My new friend, Miss J, whispered something to her aunt about my stories and her aunt, who promoted and hosted the event graciously put me on the program. Just like that...divine intervention. When Miss J told me what she did, I almost dropped to the floor. "I need ice water." She brought me a small glass and showed me the stage. The venue was cozy, the "Warm Lyrics Cafe" at the Raleigh Marriott Crabtree. Miss J's aunt, Shelia Wilson, envisioned such an evening with many more to come over the next couple of months all over North Carolina.

I read just a few short stories that I had written in the last couple of weeks. The audience was extremely supportive, with Miss J smiling up front. Afterwards, people came up to me with beautiful words to express how my stories made them feel.

"I could see, hear, and smell everything you were saying."

"You are so talented."

"You got it, girl. Now go and do it."

"That story reminded me of my grandfather."

"You are truly a blessing."

I am the one who is blessed...blessed with the opportunity to share...

I will not wait until next Halloween to "dress up" again as myself. Stay tuned for the next "Warm Lyrics Cafe". and Candid Conversations with Shelia Wilson in January 2010.

Wednesday, October 28, 2009

Storytelling in North Carolina

From the mountains to the coast, the storytelling tradition is alive in North Carolina. At festivals, libraries, schools, and community events, the young and mature enjoy seasoned as well as beginning storytellers.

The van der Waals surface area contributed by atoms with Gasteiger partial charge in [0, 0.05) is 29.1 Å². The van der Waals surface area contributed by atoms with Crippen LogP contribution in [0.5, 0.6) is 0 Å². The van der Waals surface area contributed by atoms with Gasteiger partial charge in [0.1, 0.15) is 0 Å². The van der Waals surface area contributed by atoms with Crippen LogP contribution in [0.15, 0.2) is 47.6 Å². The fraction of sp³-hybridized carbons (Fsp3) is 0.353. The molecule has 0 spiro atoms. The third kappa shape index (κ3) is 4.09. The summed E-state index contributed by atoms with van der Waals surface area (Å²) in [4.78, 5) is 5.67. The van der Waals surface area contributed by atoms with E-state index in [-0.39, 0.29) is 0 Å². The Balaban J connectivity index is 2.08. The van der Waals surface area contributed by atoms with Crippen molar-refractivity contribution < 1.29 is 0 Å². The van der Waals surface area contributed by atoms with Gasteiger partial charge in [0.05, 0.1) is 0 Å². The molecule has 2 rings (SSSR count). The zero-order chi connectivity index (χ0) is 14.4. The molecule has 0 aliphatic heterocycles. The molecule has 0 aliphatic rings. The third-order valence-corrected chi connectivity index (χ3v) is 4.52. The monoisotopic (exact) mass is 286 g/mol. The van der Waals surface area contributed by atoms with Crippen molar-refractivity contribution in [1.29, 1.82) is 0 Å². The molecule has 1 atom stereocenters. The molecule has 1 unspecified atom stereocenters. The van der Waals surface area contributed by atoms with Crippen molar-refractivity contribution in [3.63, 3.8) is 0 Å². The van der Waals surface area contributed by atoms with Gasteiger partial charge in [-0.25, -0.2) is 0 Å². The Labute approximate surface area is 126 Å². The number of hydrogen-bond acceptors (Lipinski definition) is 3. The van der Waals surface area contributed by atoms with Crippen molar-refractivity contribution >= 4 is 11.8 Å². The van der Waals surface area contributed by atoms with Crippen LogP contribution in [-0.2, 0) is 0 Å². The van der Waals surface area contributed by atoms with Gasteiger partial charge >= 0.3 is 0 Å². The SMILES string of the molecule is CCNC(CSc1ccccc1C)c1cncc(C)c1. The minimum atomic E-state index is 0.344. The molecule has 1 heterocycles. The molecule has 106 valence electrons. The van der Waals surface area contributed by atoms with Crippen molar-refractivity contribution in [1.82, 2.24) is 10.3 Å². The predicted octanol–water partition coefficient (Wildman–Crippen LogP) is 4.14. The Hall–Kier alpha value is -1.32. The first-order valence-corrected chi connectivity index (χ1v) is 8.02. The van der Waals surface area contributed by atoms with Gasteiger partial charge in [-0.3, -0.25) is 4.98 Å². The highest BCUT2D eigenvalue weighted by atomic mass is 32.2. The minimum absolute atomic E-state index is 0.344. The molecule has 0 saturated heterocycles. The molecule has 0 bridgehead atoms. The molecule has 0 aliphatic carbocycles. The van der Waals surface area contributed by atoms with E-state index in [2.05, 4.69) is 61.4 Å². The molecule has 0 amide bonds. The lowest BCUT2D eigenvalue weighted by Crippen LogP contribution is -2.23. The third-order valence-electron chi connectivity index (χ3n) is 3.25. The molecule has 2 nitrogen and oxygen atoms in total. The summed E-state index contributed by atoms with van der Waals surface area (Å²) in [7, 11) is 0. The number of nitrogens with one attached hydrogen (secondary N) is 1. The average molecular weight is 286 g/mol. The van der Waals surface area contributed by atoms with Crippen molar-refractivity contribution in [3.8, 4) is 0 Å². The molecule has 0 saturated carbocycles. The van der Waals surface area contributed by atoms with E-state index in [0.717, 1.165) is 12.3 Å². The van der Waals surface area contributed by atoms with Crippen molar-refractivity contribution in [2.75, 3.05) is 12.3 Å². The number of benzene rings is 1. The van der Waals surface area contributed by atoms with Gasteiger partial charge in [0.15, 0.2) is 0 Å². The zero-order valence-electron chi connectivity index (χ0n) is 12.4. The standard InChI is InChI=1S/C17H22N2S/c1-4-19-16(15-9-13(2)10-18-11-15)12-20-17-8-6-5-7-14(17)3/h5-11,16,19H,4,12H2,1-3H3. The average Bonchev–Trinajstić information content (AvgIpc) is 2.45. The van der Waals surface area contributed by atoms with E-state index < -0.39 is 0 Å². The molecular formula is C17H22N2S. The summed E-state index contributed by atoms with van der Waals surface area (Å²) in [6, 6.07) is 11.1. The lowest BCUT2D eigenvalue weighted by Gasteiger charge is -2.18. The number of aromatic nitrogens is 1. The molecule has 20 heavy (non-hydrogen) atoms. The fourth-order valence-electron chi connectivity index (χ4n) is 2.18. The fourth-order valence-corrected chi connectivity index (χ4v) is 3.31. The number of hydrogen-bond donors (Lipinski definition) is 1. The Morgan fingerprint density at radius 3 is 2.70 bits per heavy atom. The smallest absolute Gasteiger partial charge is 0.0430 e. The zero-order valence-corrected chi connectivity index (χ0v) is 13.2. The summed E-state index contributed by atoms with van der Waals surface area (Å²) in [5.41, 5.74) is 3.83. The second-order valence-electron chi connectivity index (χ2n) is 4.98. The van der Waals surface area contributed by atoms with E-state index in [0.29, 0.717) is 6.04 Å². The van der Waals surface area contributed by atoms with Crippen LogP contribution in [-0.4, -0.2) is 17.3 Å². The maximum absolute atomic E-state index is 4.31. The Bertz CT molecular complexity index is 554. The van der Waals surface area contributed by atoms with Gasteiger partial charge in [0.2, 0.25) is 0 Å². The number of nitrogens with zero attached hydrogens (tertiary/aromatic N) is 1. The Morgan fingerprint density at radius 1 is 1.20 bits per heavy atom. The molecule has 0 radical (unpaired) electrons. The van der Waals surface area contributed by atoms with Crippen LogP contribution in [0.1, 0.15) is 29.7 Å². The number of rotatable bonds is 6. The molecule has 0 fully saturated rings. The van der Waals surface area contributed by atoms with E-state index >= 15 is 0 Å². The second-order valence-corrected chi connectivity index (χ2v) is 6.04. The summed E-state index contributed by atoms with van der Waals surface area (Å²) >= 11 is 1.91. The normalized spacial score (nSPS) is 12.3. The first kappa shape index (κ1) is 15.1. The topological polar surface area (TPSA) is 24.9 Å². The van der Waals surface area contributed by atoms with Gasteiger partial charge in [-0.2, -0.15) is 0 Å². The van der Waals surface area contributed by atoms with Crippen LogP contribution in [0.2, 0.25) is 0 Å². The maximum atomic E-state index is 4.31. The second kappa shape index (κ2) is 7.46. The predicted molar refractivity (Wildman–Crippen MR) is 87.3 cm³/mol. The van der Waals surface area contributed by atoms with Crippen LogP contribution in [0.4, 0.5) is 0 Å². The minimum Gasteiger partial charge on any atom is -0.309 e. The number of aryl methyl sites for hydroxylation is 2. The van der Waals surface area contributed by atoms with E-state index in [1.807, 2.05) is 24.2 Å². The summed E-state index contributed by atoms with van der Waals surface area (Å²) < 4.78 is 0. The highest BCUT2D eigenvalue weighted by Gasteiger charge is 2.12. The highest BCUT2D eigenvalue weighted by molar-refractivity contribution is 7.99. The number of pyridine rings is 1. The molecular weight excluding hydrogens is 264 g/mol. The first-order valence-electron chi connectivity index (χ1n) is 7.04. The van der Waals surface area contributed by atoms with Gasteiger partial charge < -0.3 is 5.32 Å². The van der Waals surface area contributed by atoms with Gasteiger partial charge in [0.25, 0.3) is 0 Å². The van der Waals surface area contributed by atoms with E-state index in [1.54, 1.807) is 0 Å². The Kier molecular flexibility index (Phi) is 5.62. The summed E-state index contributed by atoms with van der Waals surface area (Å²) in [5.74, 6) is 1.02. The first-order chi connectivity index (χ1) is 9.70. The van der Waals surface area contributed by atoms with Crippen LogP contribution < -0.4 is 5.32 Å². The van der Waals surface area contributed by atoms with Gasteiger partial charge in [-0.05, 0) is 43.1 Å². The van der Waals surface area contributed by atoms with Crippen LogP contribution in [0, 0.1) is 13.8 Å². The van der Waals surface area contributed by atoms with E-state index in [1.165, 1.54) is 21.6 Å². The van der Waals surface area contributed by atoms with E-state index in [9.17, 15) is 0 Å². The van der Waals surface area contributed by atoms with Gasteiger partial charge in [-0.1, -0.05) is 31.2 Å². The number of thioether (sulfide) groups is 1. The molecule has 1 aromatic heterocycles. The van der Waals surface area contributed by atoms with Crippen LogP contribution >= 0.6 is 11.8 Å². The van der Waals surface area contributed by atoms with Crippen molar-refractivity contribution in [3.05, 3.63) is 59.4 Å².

To enjoy talented storytellers in your area, visit these sites:

Raleigh Convention Bureau

National Storytelling Network

The North Carolina Storytelling Guild

Asheville Storytelling Circle

The Storytelling Arts Center of the Southeast (SACS)

Sunday, October 25, 2009

Reader's Advisory-A Recipe for Finding Good Books


Thousands of readers
Millions of titles
One host site
A dash of creativity
A cup of connectivity
Bake forever at a constant temperature for people to enjoy sharing their favorite books.

Yields: Goodreads

The best social networking website to share your favorites and not so favorites, to interact with authors, and to keep track of your library, especially if your real home library looks a mess like mine.

Visit my virtual library by searching "Vy" and joining my friends list. The Goodreads site links books to Amazon and the World Catalog, so you can view exactly where copies of the book are in your area. Wow, the world is getting smaller.

Join my online book club.
Click on the link above.
Create an account.
Search "Vy's Book Club".

Read and share today.

African American Cultural Complex

Use your resources and gifts to positively impact your community and the world. Do not wait for someone else to do it.

Dr. E.B. and Juanita Palmer created the African American Cultural Complex, an experiential museum on their property in Raleigh, North Carolina. I took a quick self guided tour on Saturday and promised Mrs. Palmer I would be back for a formal tour. Just a few steps from my car, I was transported to North Carolina's past.

The African American Cultural Complex hosts events throughout the spring and summer, such as the Heritage Trail Festival and the Amistad Saga Outdoor Drama.

A must on everyone's calendar for next year.